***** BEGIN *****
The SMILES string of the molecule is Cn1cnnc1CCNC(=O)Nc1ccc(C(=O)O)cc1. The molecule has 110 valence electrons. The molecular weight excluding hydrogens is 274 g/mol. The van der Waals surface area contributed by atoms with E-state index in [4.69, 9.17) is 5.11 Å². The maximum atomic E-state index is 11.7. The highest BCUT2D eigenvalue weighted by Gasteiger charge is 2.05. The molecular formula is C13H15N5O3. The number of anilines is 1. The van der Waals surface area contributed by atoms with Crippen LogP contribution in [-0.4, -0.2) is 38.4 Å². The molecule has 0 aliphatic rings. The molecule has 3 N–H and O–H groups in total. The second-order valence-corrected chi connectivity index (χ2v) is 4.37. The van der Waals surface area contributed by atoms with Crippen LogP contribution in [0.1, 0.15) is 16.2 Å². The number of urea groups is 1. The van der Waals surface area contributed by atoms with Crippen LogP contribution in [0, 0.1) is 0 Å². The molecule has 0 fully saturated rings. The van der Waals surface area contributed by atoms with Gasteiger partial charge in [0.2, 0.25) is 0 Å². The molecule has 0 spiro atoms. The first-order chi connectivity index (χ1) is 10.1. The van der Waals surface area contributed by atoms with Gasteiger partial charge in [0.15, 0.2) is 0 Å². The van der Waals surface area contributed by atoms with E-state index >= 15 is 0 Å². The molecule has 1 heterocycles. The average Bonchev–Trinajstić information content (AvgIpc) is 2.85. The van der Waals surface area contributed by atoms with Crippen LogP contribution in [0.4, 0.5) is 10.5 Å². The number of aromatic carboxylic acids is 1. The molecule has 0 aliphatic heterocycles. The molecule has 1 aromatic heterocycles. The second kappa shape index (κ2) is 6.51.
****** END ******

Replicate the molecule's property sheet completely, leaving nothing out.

The SMILES string of the molecule is Cn1cnnc1CCNC(=O)Nc1ccc(C(=O)O)cc1. The molecule has 110 valence electrons. The molecular weight excluding hydrogens is 274 g/mol. The van der Waals surface area contributed by atoms with E-state index in [4.69, 9.17) is 5.11 Å². The maximum atomic E-state index is 11.7. The highest BCUT2D eigenvalue weighted by Gasteiger charge is 2.05. The molecular formula is C13H15N5O3. The number of anilines is 1. The van der Waals surface area contributed by atoms with Crippen LogP contribution in [-0.4, -0.2) is 38.4 Å². The molecule has 0 aliphatic rings. The molecule has 3 N–H and O–H groups in total. The second-order valence-corrected chi connectivity index (χ2v) is 4.37. The van der Waals surface area contributed by atoms with Crippen LogP contribution in [0.1, 0.15) is 16.2 Å². The number of urea groups is 1. The van der Waals surface area contributed by atoms with Crippen LogP contribution in [0, 0.1) is 0 Å². The molecule has 0 fully saturated rings. The van der Waals surface area contributed by atoms with Gasteiger partial charge in [0.2, 0.25) is 0 Å². The molecule has 0 spiro atoms. The first-order chi connectivity index (χ1) is 10.1. The van der Waals surface area contributed by atoms with Gasteiger partial charge in [0.15, 0.2) is 0 Å². The van der Waals surface area contributed by atoms with E-state index >= 15 is 0 Å². The molecule has 1 heterocycles. The average Bonchev–Trinajstić information content (AvgIpc) is 2.85. The van der Waals surface area contributed by atoms with Crippen LogP contribution in [0.4, 0.5) is 10.5 Å². The number of aromatic carboxylic acids is 1. The molecule has 0 aliphatic heterocycles. The molecule has 1 aromatic heterocycles. The second kappa shape index (κ2) is 6.51.